• Chloe Reynolds

Delivering Online Fitness classes: Tips and tricks for a killer class

The fitness industry has seen a huge shift in operations over the last few weeks. Gyms have been closed for just over 4 weeks now and many people have started to take their business online. Virtual classes are not a new phenomenon. The early days of virtual workouts could be traced to home workout videos, where thousands of people were doing the same workout pre-recorded workout programs with superstar trainers in their front room. In the last decade this developed into streaming service such as Les Mills on Demand, FiiT, Aaptiv and Plankk where you can choose your workout from a bank of pre-recorded sessions on the app. However, the last couple of years we’ve seen the emergence of live virtual workouts, through companies like Pelaton. With group fitness, we know that people buy into people, it is the human connection a participant gets with the trainer and others in the class that keeps them coming back every week. It becomes a community of like-minded people training and working towards something together. This put many people off virtual classes for a long time as they just weren’t as motivated to do it on their own whilst being coached by someone they didn’t know.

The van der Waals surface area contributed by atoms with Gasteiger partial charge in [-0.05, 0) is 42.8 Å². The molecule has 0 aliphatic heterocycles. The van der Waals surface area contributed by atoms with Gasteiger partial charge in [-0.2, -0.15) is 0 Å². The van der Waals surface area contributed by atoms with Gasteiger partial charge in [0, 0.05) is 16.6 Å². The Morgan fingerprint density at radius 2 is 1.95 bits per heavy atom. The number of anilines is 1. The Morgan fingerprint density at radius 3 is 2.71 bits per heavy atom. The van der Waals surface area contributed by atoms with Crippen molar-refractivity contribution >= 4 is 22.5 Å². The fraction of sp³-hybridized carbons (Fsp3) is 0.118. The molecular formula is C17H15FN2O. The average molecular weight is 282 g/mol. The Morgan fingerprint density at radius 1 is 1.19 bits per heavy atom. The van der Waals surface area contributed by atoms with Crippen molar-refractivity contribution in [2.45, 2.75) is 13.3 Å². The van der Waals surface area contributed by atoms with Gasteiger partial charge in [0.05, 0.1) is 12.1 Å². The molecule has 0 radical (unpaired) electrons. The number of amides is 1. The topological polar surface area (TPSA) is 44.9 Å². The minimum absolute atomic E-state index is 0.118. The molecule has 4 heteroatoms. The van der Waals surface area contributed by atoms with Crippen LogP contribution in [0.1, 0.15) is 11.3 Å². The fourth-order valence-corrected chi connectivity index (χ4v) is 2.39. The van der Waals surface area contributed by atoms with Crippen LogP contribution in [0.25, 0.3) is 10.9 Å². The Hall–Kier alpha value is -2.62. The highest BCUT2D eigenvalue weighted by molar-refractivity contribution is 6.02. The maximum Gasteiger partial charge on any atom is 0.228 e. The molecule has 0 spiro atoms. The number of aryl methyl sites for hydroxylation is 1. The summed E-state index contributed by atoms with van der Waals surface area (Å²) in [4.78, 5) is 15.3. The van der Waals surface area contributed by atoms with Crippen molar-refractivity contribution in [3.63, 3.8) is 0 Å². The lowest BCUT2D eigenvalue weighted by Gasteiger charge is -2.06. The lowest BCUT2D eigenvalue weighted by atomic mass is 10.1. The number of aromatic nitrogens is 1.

Instructors have hardly been keen to accept the virtual revolution either. Many of us have been continuously hating on virtual for the last few years, convinced that gyms were going to get rid of live instructors to cut costs and leave us obsolete and unemployed. However, thanks to the Coronavirus closing our places of work, we’ve been forced to think of ways of making an income and serving our members… and that means virtual classes! What was once our biggest threat has become our biggest opportunity. Virtual live classes are the closest thing we can get to a real group fitness experience right now, and there has been a massive influx of people trying to get their own virtual studio set up online. These are mainly being done via Zoom, which most of us have found to be the most stable video conferencing platform.



The whole process of setting up to teach virtual classes can seem a bit daunting. There’s a lot of new technology to deal with and new administrative procedures to think about. We’re going to break this down step by step from what you need to do to make sure you are legal to the tech you need to make your class smooth and professional.


The legal bits

The most important thing to note is that your current insurance policy may not cover you for teaching online classes and you may need to upgrade. Les Mills insurance (I have my policy with them which is the only reason I know, I’m not promoting their service over another provider!) have said that for the duration of gym closures you will be covered to teach programs via video conference. If you want to continue doing this after lockdown has finished it might be worth reaching out to your insurance provider.